Now I -- I think I'm -- I'm -- I'm not wrong when I say that in this country, that the pioneers, and the immigrants, and the atomization of our society into 287 denominations had led most people to believe that a country consists of its inhabitants, that 175 million people make up the United States. The professions testify against this. The whole is earlier than its parts. It's the whole that sets the pace for what you are. Of course, in the flesh, as a -- as a human being, I mean, with your -- to be put on the scales and to be put in a bed in a hospital, and so, carnal man is just one out of 175 million. But you as a dentist are a part of a development which is total, and which assigns the right -- your right to be called a dentist, you see, to your branch, because it is a whole tree of actions. There are lawyers; there are ministers.

And without this law of Arizona, I wouldn't be able to point out to you how simple this is, you see, that we wait for being called. That's the -- reason why we have a vocation, you see. Same idea, of course, you see. That somebody else must bestow a title, a name, a faculty, a capacity on us before we really can do it, you see. As long as you work in the shadow of being a quack, you just can't act with the same naivet‚, with the same assurance. The very moment the people call you a dentist, you are one, in a way you can never bestow your- -- on yourself. And just as a child isn't born before it has received its name--and that's why we have the institution of baptism, because that is what nature cannot give, what you yourself cannot do: give yourself your own name, you see--in the same sense, that I think is the reformation I'm -- I'm struggling for all my life, and which I think is -- has not yet come about in this country: the recognition that the political, social names in a society are given, and not self-made.

A man -- the idea that man is self-made is -- is not true, you see. He's only fin- -- a finished product when the society calls him what he wants to be. I always tell my colleagues who are individualists -- who teach the greatest happiness of the greatest multitude, and who think in pragmatic -- -matic terms like Mr. John Dewey, all this modern stuff of modern society--the analysts and all these people--I always warn them that they have been called long before they are -- can call themselves. That before they -- and I always use this very simple example: you take a professor who teaches this, I think, erroneous teaching that man is self-made, you see, and everybody is -- is the captain of his own soul, and you just think what you think right yourself, and then do it. I always say, "Yes, this is very nice, Professor Such-and- -- Smith, but you always insist that the students must believe that you are their professor. There is no skepticism permissible. You can -- they cannot say you are not a professor, and you have no right to examine them. You always assume that in all your teaching, one thing is absolutely confirmed, you say, and stable, that the authorities have bestowed on you the right to annoy and bore these people in these -- six times a week."

And it's very funny. All these professors try to insist, you see, that they take this for granted. It's never part of their philosophy. Now pardon me, but I have made this the starting point of my thinking. And I think before you can have a client in your dentist's chair, you see, you want it taken for granted that this people -- these people don't doubt that you are a dentist. And you can do -- do nothing about this yourself. Somebody else has to make sure that you are a dentist in their eyes.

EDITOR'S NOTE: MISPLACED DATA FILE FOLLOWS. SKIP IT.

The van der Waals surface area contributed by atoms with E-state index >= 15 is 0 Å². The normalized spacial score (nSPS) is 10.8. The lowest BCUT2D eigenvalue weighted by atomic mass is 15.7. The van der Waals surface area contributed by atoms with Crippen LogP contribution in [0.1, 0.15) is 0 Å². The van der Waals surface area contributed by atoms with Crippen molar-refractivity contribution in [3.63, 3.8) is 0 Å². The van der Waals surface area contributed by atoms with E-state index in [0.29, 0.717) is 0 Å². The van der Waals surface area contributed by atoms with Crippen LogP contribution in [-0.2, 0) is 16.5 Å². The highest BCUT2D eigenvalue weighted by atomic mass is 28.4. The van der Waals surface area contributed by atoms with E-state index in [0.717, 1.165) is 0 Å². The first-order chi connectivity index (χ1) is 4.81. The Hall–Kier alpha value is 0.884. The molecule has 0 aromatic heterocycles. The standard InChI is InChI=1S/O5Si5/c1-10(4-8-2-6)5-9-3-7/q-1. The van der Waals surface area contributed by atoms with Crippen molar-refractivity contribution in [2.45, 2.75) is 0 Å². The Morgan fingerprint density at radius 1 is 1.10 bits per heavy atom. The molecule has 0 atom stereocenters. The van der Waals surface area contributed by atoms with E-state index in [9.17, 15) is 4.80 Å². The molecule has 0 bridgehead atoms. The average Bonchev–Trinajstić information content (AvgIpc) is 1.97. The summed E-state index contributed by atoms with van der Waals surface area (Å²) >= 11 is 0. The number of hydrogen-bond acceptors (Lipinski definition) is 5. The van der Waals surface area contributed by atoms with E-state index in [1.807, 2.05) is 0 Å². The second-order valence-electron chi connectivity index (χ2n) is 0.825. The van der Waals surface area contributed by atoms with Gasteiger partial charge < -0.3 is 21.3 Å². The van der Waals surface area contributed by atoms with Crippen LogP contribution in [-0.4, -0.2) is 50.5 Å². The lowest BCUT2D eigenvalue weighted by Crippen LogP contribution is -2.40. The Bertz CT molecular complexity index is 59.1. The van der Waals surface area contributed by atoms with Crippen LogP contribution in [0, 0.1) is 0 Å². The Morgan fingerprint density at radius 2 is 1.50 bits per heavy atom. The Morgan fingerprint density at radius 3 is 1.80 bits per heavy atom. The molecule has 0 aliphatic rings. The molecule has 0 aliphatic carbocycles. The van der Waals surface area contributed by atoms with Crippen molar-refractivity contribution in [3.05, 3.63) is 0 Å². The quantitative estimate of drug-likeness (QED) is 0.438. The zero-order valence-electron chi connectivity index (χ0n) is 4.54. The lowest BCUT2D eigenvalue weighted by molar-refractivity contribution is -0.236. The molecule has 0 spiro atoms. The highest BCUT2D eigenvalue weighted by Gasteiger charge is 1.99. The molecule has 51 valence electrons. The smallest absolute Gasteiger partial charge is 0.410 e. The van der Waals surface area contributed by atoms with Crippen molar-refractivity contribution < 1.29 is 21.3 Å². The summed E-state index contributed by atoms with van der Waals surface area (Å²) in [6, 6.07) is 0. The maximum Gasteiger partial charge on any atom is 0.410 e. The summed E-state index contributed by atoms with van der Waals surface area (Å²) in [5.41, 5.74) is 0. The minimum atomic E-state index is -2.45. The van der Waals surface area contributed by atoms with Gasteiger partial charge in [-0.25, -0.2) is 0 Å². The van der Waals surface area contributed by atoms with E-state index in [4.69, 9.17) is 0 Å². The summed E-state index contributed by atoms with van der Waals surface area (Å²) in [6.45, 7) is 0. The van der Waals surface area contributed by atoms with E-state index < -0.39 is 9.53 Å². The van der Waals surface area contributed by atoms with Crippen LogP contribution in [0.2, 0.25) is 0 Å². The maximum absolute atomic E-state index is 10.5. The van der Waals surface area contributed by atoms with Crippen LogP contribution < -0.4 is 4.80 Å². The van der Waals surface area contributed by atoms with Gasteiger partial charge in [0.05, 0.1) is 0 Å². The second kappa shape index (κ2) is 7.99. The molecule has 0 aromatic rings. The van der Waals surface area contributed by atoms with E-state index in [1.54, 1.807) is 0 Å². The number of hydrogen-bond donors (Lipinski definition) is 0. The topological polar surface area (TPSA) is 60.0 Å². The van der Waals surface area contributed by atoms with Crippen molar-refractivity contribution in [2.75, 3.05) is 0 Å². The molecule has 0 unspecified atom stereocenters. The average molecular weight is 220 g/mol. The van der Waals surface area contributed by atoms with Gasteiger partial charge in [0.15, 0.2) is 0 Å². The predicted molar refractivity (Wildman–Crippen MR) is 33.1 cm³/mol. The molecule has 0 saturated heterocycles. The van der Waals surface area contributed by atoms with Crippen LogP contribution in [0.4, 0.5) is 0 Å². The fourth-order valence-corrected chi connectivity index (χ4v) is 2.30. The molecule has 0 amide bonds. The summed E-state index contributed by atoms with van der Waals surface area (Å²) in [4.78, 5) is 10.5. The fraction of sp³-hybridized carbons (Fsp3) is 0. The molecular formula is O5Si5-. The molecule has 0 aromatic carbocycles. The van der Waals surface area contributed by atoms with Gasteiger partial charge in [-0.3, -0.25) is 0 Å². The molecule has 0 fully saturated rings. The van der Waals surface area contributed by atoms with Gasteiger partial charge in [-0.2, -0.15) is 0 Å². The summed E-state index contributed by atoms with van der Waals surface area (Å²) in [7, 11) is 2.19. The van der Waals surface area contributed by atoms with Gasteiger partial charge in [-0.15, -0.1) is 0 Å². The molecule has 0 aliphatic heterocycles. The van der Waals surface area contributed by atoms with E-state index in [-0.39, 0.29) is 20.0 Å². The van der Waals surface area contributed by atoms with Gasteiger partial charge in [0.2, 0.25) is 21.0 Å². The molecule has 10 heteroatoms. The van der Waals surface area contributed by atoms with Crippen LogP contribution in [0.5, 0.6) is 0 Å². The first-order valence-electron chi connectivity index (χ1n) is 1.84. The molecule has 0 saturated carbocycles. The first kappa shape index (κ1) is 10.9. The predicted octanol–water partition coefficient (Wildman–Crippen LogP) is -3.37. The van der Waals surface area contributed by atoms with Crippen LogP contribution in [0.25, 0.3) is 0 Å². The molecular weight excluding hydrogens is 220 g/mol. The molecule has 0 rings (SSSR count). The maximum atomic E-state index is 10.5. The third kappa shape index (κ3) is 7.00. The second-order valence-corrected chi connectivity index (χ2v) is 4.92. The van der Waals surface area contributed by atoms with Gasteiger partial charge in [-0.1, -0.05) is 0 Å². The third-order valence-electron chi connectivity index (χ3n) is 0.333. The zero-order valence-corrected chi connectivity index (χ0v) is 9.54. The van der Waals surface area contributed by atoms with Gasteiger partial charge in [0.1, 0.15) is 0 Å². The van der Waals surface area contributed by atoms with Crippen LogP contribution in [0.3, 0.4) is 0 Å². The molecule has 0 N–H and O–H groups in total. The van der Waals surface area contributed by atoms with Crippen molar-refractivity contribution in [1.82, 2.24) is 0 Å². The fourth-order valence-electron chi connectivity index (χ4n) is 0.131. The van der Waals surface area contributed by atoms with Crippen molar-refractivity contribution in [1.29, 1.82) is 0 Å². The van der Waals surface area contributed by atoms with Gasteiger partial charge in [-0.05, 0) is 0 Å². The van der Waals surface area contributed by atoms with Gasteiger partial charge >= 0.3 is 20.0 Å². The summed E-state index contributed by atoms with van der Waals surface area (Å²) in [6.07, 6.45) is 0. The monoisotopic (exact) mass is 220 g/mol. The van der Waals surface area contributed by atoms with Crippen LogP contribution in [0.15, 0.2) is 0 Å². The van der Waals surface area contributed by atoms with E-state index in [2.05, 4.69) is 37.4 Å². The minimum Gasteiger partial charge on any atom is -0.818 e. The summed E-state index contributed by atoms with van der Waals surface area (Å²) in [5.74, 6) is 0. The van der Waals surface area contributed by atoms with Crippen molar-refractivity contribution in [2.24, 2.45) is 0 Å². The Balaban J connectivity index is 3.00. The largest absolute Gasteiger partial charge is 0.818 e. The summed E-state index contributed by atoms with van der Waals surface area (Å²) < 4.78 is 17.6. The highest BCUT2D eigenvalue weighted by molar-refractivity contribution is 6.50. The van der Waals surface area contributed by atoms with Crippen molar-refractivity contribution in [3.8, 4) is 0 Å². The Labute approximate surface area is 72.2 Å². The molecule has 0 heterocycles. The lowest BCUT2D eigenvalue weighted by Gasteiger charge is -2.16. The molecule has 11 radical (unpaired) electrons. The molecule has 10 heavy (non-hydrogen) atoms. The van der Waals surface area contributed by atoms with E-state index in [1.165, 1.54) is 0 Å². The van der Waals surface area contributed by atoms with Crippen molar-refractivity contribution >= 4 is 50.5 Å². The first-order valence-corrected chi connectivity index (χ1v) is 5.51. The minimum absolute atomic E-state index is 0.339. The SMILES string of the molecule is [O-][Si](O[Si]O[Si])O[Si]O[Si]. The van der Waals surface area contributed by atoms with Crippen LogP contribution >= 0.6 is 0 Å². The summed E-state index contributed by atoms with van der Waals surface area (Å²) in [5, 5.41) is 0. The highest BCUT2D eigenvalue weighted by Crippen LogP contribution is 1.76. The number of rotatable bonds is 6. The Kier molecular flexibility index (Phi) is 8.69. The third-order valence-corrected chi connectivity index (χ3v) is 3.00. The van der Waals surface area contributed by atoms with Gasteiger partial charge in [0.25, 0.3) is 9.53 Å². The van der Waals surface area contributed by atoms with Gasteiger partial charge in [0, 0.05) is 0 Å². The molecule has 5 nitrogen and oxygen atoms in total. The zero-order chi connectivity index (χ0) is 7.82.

And this is the mystery that has been omitted, I think, from all political science in this country, and all sociology. And in this sense, I have -- always felt--I'm now 30 years in this country--that the -- this beach of Europe, this tremendous achievement of conquering a continent in a hundred -- 150 years,

and -- and building roads, and building railroads, and teaching this town after town, state after state, has made people forget, you see, that the authority for doing all these things is based on this mystery of a -- oneness.

You -- I give you a very simple example. People always think the -- the West has been peopled by individuals. Well, Uncle Sam held this land in escrow for them. And without Uncle Sam in Washington, not one settler could have settled, you see. And the fact is -- I have now gone through the papers of the fathers of this country, the founding fathers, and it is most startling how, between 1776 and 1783, the Adamses--John Adams--and John Jay, and Benjamin Franklin, being abroad in Europe, never thought of the 13 colonies and their independence, while the war was raging against the British, but of the empire, far out West to the Mississippi, which these 13 colonies would have to wrest from the English. The content of their correspondence is not in -- anything about Massachusetts, you see, or Virginia, but: how do we force the British to give up the Mississippi River from the source to the mouth? That is, from the very beginning, the united Congress, you see, the Continental Congress, and its delegations insisted that the whole is earlier than its parts. And then all the individuals who went out West to settle, did this under the protection, you see, of a -- of a common scheme, of a community inside of which they could hold property, you see, and they could settle.